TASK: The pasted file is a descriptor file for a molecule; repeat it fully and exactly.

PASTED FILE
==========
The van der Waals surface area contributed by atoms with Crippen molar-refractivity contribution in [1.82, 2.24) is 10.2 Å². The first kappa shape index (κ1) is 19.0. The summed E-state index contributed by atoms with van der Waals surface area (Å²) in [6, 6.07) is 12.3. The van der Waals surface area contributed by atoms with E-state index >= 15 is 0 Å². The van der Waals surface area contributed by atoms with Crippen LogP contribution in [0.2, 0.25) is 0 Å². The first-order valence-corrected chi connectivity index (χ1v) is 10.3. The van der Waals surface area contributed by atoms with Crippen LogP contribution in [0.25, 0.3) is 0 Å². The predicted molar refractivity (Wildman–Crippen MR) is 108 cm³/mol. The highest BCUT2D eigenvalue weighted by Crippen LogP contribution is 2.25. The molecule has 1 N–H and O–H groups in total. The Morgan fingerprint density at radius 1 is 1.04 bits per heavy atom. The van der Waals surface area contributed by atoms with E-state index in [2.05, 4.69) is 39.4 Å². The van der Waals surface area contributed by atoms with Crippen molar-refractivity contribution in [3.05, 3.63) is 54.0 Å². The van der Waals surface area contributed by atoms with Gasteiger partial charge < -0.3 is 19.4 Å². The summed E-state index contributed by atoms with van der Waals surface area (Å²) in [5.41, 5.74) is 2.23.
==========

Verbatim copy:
The van der Waals surface area contributed by atoms with Crippen molar-refractivity contribution in [1.82, 2.24) is 10.2 Å². The first kappa shape index (κ1) is 19.0. The summed E-state index contributed by atoms with van der Waals surface area (Å²) in [6, 6.07) is 12.3. The van der Waals surface area contributed by atoms with E-state index >= 15 is 0 Å². The van der Waals surface area contributed by atoms with Crippen LogP contribution in [0.2, 0.25) is 0 Å². The first-order valence-corrected chi connectivity index (χ1v) is 10.3. The van der Waals surface area contributed by atoms with Crippen LogP contribution in [0.25, 0.3) is 0 Å². The predicted molar refractivity (Wildman–Crippen MR) is 108 cm³/mol. The highest BCUT2D eigenvalue weighted by Crippen LogP contribution is 2.25. The molecule has 1 N–H and O–H groups in total. The Morgan fingerprint density at radius 1 is 1.04 bits per heavy atom. The van der Waals surface area contributed by atoms with E-state index in [2.05, 4.69) is 39.4 Å². The van der Waals surface area contributed by atoms with Crippen molar-refractivity contribution in [3.05, 3.63) is 54.0 Å². The van der Waals surface area contributed by atoms with Gasteiger partial charge < -0.3 is 19.4 Å². The summed E-state index contributed by atoms with van der Waals surface area (Å²) in [5.41, 5.74) is 2.23.